(Bloomberg) -- Deere & Co. is forecasting record profit for the next year as soaring farm income stokes tractor demand, allowing the biggest maker of agricultural machinery to boost prices.

Shares of the Moline, Illinois-based company rose as much as 7.6% Wednesday to an all-time intraday high, leading the S&P 500 Index. Deere said in a statement Wednesday that full-year net income will be as much as $8.5 billion -- above analysts’ estimates -- while reporting fiscal fourth-quarter earnings that also beat expectations.

Farmers have more spending power to upgrade an aging fleet after drought in the US and China and disruptions from Russia’s war in Ukraine pushed up crop prices. That’s allowing Deere to increase prices for its tractors and other agriculture equipment by 11% next year.

“We are particularly impressed with the pricing power DE continues to exhibit and believe this will be a crucial differentiator” in fiscal 2023 and beyond, analysts at Baird Equity Research said in a note.

“I truly believe our best years are still ahead of us,” Chief Executive Officer John May said on Deere’s earnings call. Order books across the company’s businesses are full into the third quarter, and demand for machinery equipment continues to outstrip supply.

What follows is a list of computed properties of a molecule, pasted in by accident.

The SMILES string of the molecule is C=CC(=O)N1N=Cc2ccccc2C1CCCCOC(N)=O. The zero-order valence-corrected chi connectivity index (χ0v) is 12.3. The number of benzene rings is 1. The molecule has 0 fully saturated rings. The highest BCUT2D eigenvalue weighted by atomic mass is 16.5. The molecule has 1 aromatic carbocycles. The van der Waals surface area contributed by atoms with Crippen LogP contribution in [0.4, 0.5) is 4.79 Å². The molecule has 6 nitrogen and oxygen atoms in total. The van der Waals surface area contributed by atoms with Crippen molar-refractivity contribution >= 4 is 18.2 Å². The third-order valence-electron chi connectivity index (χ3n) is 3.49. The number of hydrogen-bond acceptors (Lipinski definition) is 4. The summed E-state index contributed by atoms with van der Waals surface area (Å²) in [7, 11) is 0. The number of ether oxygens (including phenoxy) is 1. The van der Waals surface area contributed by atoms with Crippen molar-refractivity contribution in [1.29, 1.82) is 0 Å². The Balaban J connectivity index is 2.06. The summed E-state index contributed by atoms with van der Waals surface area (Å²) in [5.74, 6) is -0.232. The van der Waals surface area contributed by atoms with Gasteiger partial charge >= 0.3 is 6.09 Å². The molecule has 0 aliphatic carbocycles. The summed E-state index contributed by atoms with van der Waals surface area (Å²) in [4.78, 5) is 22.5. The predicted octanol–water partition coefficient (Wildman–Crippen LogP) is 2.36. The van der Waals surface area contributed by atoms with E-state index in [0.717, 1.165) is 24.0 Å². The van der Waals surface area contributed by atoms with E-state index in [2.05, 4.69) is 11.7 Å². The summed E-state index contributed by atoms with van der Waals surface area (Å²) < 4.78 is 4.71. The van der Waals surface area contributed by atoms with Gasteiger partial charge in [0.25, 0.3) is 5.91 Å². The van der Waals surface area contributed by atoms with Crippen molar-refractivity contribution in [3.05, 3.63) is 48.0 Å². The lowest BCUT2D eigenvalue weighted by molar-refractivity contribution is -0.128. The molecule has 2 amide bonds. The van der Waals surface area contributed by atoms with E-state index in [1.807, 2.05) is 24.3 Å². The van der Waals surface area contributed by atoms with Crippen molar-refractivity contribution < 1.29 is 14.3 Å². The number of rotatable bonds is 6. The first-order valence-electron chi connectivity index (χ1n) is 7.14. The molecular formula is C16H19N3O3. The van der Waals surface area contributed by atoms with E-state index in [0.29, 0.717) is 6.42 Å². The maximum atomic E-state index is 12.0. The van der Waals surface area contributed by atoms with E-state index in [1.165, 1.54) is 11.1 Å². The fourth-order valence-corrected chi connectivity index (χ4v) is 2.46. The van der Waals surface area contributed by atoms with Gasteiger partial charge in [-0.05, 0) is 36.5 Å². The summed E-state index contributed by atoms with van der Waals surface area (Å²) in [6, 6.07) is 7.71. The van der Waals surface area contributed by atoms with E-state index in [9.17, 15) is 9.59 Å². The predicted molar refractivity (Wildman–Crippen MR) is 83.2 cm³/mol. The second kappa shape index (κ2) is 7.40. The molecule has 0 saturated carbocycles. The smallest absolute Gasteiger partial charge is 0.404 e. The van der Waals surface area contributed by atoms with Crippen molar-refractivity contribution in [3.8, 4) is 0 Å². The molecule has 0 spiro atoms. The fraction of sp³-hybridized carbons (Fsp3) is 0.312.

“It’s important to note that not only do the order books continue to fill when we open them, but the velocity of orders has remained strong,” May said.

For the fiscal fourth quarter, Deere’s adjusted per-share earnings of $7.44 beat the average analyst estimate of $7.09 a share. 

Sales in the production and precision agriculture segment benefited from both higher volumes and prices, which offset a rise in costs and expenses. Management sees sales for the segment rising 15% to 20% in fiscal 2023, while construction and forestry is seen gaining about 10%. One soft spot is seen in Asia, where sales may fall moderately.

Higher interest rates may start to hit some customers. While Deere’s financial services group expects slightly better results despite less-favorable financing spreads, it’s forecasting a higher provision for credit losses in 2023, excluding the portfolio in Russia.

(Updates with analyst, CEO comments from fourth paragraph. A previous version corrected net income amount.)

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